3. I wonder if most people wonder if they are at least Truman Burbank after so many birthdays pass with no letter from Hogwarts.
    My problem is that I’ve always had things to point at as evidence of being Chosen, and I actually got kind of down when I first started doubting it. I think my hope has been renewed by having a PhD studentship fall in my lap and re-establishing my community context over the interwaves, as previously discussed. It’s the straight-line view. It’s like I got some double-log-log paper that sorted out those bumps in the middle, and I’m back on course. I have the sense that I’ll find out in my 40s if I was in fact Chosen, but in the meantime, I feel like such an auxiliary character, like everyone has a movie and I’m on the fifth page of everyone’s credits- the crazy aunt, the far-off daughter, the eccentric workmate, the wacky friend. I’m no one’s costar and I can’t think of a movie where I’m the protagonist. I’m like, “man, I AM such a character actor,” like everything I do makes a much better anecdote for someone else than a plot for myself.
    What does this mean?!?

    • I’m Chosen for a B-12 deficiency.

      • Perhaps your natural form is anthology.
        Mine is the novel, which is tricky, because there are all sorts of ways for novels to bog down.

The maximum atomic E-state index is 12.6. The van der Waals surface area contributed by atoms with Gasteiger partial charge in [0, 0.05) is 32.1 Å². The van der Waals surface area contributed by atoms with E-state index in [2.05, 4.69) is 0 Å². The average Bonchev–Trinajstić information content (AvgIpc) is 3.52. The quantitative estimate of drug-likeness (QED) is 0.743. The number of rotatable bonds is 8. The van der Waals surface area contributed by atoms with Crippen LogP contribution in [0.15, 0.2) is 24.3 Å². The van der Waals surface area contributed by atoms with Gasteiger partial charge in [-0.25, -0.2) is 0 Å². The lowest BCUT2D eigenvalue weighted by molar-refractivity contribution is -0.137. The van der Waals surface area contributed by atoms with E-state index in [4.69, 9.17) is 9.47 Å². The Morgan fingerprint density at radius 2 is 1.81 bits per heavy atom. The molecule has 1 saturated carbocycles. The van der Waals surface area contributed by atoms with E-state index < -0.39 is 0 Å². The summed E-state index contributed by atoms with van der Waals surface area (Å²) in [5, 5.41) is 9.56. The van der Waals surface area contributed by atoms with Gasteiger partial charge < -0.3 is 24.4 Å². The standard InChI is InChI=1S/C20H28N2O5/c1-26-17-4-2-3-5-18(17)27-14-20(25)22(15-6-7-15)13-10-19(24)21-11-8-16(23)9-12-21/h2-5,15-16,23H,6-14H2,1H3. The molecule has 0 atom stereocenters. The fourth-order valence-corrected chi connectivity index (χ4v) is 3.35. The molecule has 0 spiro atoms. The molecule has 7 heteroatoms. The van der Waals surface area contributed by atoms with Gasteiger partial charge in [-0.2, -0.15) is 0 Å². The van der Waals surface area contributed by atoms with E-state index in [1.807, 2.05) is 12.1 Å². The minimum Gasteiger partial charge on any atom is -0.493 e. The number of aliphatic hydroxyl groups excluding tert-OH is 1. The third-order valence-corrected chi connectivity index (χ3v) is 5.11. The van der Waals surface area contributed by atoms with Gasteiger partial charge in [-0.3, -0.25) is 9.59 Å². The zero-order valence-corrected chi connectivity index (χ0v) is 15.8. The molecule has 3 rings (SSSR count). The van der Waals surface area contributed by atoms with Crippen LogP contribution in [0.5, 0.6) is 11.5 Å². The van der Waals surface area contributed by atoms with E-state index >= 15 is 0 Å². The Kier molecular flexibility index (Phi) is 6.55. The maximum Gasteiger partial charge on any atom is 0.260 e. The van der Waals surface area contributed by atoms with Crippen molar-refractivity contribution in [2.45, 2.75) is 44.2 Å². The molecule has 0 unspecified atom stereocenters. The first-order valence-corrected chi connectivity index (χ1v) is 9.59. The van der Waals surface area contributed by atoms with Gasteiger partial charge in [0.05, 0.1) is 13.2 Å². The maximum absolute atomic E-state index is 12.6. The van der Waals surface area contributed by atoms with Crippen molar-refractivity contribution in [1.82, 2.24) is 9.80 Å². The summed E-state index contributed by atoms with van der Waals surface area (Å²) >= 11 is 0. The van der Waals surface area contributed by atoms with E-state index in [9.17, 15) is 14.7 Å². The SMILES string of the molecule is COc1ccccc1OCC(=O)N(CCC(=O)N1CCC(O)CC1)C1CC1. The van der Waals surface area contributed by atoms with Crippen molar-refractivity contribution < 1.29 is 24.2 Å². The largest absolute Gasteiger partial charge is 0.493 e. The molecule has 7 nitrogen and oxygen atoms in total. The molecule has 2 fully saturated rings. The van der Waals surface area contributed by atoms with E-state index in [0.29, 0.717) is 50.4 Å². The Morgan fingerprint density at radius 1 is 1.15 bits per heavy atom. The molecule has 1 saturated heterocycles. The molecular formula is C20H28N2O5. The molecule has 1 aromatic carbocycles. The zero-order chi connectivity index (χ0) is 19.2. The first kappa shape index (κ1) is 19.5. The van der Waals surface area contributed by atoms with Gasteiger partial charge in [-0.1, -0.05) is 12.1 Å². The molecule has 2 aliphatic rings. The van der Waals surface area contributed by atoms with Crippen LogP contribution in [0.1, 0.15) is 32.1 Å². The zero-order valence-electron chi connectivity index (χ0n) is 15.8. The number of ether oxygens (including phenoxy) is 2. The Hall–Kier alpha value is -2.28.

Not that we are getting to middle age, but here’s an interesting bit of Anne Morrow Lindbergh that I hold close, because it is indeed a relief to know that cannibal touristing is not for me.
        Saying no to Harvard Law School was a lot of fun, much more fun than having an opportunity to say yes to Harvard undergrad would have been.

        Perhaps middle age is, or should be, a period of shedding shells; the shell of ambition, the shell of material accumulations and possessions, the shell of the ego. Perhaps one can shed at this stage in life as one sheds in beach-living; one’s pride, one’s false ambitions, one’s mask, one’s armor. Was that armor not put on to protect one from the competitive world? If one ceases to compete, does one need it? Perhaps one can at last in middle age, if not earlier, be completely oneself. And what a liberation that would be!
        It is true that the adventures of youth are less open to us. Most of us cannot, at this point, start a new career or raise a new family. Many of the physical, material and worldly ambitions are less attainable than they were twenty years ago. But is this not often a relief? “I no longer worry about being the belle of Newport,” a beautiful woman, who had become a talented artist, once said to me. And I always liked that Virginia Woolf hero who meets middle age admitting: “Things have dropped from me. I have outlived certain desires…I am not so gifted as at one time seemed likely. Certain things lie beyond my scope. I shall never understand the harder problems of philosophy. Rome is the limit of my traveling…I shall never see savages in Tahiti spearing fish by the light of a blazing cresset or a lion spring in the jungle or a naked man eating raw flesh…”

  4. Pingback: Ellpie Awards 2008 | Living by Fiction